I wish the small chain which I always wear round my neck - and to which are attached a diamond Locket containing my beloved Husband's hair, which was given me in 1839 by my Aunt, the late Queen Louise of the Belgians, which I have worn ever since, and seven small Lockets, 2 of which with painted Photographs of my beloved Husband and dearest Mother, and the others containing the hair of near and dear ones, would be placed on the same chain which is to be worn round my neck - as well as any other small Lockets which might hereafter be added - I wish a small granite one set in gold containing a piece of Balmoral heather and the hair of a friend, which is attached to my watch chain, to be added to this chain - also a small quartz heart - 3 golden lockets, one of these containing the hair of our valued friend Baron Stockmar who died in 1863 - Another with a diamond in the centre containing the hair of my dear friend the late Countess Blucker, and one in gold and a pearl in the centre, containing the hair of my dear friend the late Lady Augusta Stanley to be attached to a small golden chain to be worn on my right arm - A round blue Enamel Locket containing the hair of my 9 children which I always wear when I am in mourning, as well as a bracelet of plain gold with a single Turquoise on it, which had belonged to my dearest Mother, to be on my left arm.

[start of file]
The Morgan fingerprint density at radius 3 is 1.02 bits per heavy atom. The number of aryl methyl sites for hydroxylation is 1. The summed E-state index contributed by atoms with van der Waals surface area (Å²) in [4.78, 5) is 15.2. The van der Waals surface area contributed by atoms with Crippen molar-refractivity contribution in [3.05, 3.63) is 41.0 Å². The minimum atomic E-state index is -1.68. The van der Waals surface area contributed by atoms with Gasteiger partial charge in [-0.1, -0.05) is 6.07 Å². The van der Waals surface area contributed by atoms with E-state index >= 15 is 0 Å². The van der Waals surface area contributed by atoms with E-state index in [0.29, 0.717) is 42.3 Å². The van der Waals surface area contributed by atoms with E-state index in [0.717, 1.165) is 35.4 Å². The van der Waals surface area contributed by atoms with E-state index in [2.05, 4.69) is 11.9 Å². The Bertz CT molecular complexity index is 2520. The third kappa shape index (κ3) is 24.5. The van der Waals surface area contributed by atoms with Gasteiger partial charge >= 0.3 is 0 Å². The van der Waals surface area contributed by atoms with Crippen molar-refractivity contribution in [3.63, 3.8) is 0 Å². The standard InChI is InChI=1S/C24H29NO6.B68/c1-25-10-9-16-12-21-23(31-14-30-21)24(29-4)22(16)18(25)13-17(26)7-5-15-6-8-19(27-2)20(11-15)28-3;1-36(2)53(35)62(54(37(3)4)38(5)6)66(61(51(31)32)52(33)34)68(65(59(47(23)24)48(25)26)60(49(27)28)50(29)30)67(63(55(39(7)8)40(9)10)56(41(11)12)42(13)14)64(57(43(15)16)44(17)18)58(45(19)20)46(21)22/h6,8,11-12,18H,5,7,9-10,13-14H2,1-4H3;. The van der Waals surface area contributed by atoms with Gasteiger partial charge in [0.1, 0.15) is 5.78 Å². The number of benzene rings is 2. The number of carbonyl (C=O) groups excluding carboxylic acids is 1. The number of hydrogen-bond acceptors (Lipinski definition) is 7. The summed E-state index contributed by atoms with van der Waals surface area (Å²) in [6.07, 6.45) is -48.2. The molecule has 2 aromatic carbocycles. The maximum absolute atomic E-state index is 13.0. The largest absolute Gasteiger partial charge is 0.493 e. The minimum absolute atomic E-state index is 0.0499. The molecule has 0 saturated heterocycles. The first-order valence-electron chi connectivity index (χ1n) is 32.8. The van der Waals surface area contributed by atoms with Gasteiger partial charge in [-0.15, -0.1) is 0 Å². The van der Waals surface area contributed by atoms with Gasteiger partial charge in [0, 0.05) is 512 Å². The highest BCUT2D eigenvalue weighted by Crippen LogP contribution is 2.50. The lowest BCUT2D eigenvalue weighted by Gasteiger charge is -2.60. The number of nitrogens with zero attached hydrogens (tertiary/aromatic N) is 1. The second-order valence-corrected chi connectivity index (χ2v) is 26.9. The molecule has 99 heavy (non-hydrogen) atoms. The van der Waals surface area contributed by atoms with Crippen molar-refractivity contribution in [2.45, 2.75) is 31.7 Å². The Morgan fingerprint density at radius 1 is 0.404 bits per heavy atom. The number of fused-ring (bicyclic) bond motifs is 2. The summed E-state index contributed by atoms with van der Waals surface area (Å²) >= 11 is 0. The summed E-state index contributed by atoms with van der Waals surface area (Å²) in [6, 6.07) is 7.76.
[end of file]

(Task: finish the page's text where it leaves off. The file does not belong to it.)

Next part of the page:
One of the Brooches, the gift of my dearest Husband, to be selected by Beatrice to be fastened to my dress - I wish the painted profile Photograph of my dearest Husband, always on my dressing table and a coloured Photograph or miniature of my dearest Beatrice and one of her dear Husband, the photographs of all my dear children and their Husband and wives and of my grandchildren in frames.

A coloured profile Photograph in a leather case of my faithful friend J. Brown, his gift to me - with some of his hair laid with it and some of the photographs - which I have marked with a X - and have often carried in a silk case, (worked by my faithful Annie McDonald) in my pocket, to be put in the case, in my hand, and the cast of my beloved Husband's hand which is always near me to be placed in my coffin near me.

All these obiects which have been so dear to me during my life time and have never left me - I should wish to be near my earthly remains.

In addition to all these, I should wish the pocket Handkerchief of my dearest Husband and one of his cloaks, a shawl worked by my dearest daughter Alice, and a pocket handkerchief of my faithful Brown, that friend who was more devoted to me than anyone, to be laid on me. Some souvenir of my faithful wardrobe maid Annie McDonald to be near me, and anything else which Beatrice should wish to add."


Victoria RI

Extract written by Queen Victoria. From 'Curtain Down at Her Majesty's the death of Queen Victoria in the words of those who were there' © Stewart Richards, 2019